The city…does not tell its past, but contains it like the lines of a hand, written in the corners of the streets, the gratings of the windows, the banisters of the steps, the antennae of the lightning rods, the poles of the flags, every segment marked in turn with scratches, indentations, scrolls.

– Italo Calvino, Invisible Cities, 1972

LOS ANGELES – the urban area that ends abruptly at the Pacific in the West and dissipates into the desert in the East – is a city of erasure and transformations, of leveling and layering. Once a capital of aerospace, automobile and petrochemical production, Greater Los Angeles is now a series of company towns with no company, its manufacturing plants replaced by shopping malls and housing developments. Here, history is quickly forgotten in favor of the new, the city constantly reforged to serve changing political, social and economic impulses. With this forgetting, the effects of industrialization and deindustrialization are obscured, creating a landscape that eludes interpretation.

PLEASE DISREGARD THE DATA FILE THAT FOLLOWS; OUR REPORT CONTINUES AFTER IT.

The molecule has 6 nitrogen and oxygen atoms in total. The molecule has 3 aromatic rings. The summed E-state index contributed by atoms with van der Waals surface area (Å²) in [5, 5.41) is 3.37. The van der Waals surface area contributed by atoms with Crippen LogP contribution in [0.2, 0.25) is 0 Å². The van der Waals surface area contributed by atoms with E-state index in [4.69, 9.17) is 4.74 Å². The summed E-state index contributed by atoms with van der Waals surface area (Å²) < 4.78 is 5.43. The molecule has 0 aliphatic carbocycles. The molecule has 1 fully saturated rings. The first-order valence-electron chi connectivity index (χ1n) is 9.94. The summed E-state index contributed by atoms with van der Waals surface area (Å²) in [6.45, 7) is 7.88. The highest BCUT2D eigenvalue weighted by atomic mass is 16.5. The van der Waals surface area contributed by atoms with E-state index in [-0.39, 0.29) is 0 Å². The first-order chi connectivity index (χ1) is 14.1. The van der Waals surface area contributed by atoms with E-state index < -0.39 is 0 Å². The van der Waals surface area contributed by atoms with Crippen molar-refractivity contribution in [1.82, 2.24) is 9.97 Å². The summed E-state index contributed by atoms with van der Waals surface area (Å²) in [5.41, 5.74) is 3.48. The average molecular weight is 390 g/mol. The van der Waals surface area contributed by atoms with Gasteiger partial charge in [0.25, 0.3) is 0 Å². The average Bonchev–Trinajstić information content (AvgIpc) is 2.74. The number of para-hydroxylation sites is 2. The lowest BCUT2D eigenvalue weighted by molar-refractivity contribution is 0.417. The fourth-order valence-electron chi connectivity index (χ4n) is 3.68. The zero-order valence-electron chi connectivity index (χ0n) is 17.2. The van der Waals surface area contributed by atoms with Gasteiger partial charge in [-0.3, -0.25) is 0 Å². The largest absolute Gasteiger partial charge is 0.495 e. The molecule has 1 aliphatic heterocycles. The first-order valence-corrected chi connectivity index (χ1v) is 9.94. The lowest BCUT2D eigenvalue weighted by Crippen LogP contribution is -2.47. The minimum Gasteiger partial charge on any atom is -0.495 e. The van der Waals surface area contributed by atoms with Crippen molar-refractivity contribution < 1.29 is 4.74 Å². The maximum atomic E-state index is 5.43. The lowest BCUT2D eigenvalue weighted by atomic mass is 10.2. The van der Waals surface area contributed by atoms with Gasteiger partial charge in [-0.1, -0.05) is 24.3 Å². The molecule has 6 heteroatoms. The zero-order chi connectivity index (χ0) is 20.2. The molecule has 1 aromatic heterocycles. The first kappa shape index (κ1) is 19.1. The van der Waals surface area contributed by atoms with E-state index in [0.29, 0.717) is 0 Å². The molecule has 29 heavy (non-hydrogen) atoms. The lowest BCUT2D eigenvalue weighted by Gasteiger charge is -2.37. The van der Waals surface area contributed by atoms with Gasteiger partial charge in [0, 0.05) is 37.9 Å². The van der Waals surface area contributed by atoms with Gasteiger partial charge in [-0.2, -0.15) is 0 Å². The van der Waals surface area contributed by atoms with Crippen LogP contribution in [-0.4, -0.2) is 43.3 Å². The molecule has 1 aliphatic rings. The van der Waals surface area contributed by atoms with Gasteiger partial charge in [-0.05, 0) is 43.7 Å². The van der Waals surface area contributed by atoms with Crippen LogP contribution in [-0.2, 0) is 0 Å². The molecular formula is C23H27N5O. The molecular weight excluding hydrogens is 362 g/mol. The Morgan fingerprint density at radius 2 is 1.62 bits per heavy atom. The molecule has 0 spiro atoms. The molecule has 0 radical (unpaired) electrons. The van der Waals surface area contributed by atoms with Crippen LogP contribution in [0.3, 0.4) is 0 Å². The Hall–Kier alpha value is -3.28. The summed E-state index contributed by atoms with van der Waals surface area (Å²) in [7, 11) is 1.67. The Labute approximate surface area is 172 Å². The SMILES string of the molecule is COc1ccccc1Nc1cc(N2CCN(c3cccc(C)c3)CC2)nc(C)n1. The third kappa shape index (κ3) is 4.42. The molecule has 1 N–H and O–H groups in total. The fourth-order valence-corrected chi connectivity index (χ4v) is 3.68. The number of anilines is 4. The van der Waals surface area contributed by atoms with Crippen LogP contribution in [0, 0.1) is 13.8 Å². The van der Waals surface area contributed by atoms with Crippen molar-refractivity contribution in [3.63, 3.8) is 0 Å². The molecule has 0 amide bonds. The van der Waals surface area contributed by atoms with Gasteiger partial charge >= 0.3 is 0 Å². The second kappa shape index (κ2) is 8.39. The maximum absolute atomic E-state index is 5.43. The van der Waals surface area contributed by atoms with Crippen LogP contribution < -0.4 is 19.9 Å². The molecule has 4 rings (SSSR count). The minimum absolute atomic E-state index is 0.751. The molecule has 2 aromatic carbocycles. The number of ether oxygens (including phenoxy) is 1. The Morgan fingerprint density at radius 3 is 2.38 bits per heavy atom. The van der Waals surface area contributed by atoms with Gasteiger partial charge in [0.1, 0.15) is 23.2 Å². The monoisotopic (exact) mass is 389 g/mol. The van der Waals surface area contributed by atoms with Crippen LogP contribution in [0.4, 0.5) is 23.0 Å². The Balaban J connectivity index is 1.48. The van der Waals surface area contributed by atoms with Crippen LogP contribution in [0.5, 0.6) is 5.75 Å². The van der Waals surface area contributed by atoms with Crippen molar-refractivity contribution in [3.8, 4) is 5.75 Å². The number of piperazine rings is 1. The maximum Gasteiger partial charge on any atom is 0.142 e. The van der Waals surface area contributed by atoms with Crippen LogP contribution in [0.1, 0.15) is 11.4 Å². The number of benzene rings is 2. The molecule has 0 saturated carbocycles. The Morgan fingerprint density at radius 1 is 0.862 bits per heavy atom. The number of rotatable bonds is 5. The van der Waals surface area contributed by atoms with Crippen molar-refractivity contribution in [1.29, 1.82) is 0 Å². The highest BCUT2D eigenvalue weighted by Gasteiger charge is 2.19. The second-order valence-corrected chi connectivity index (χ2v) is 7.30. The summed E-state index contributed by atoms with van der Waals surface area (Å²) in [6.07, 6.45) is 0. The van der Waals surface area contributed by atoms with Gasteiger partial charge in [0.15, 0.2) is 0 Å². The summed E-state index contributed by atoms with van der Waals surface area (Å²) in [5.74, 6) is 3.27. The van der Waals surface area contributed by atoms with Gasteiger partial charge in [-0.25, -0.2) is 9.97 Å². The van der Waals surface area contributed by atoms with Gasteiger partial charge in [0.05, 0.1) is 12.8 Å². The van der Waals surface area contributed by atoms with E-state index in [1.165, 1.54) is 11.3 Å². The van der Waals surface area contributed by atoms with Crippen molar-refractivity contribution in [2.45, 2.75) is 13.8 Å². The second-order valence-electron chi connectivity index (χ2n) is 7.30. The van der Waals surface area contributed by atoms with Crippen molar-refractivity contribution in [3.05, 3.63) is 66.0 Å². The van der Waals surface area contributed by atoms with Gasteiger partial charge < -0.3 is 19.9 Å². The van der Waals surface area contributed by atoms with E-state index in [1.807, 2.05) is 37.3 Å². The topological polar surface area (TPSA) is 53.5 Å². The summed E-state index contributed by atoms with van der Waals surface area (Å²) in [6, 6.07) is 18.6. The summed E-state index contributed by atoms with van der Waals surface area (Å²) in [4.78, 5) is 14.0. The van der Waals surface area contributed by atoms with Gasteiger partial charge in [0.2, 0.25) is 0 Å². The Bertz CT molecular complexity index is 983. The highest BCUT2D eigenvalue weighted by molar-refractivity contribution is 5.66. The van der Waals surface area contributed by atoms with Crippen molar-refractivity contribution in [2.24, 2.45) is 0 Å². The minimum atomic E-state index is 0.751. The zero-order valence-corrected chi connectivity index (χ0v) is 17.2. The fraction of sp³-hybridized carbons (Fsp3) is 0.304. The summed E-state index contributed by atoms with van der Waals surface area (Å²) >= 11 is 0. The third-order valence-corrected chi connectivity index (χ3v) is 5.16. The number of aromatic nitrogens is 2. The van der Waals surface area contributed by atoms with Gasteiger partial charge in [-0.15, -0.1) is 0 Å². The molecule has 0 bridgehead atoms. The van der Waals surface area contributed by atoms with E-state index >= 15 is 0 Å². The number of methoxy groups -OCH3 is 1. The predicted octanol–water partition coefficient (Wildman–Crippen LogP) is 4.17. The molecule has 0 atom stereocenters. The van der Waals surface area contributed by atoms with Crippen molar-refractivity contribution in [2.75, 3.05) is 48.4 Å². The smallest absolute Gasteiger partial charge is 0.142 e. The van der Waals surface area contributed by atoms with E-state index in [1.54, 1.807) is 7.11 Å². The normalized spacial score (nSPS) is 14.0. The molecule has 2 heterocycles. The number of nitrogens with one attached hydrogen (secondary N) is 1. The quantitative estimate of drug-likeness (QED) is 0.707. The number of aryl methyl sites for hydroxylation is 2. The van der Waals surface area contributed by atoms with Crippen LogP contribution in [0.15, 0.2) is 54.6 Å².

Industrial Los Angeles attempts to break down this resistance to interpretation by uncovering those impulses that have formed and continue to impact the city. In a series of photographic essays, this project mines the built environment for signs of industrial production, both past and present. Through this excavation, a hidden city is revealed, its ruins razed, but its presence still lingering: as Industrial Los Angeles materializes, history becomes untethered from the past, its imprint now visible in the landscape, giving new meaning to what we see.

Industrial Los Angeles was created and designed by Elleni Sclavenitis.

Left: Photo Index of West End of L.A. Basin, August 1979, Teledyne Geotronics, Long Beach, CA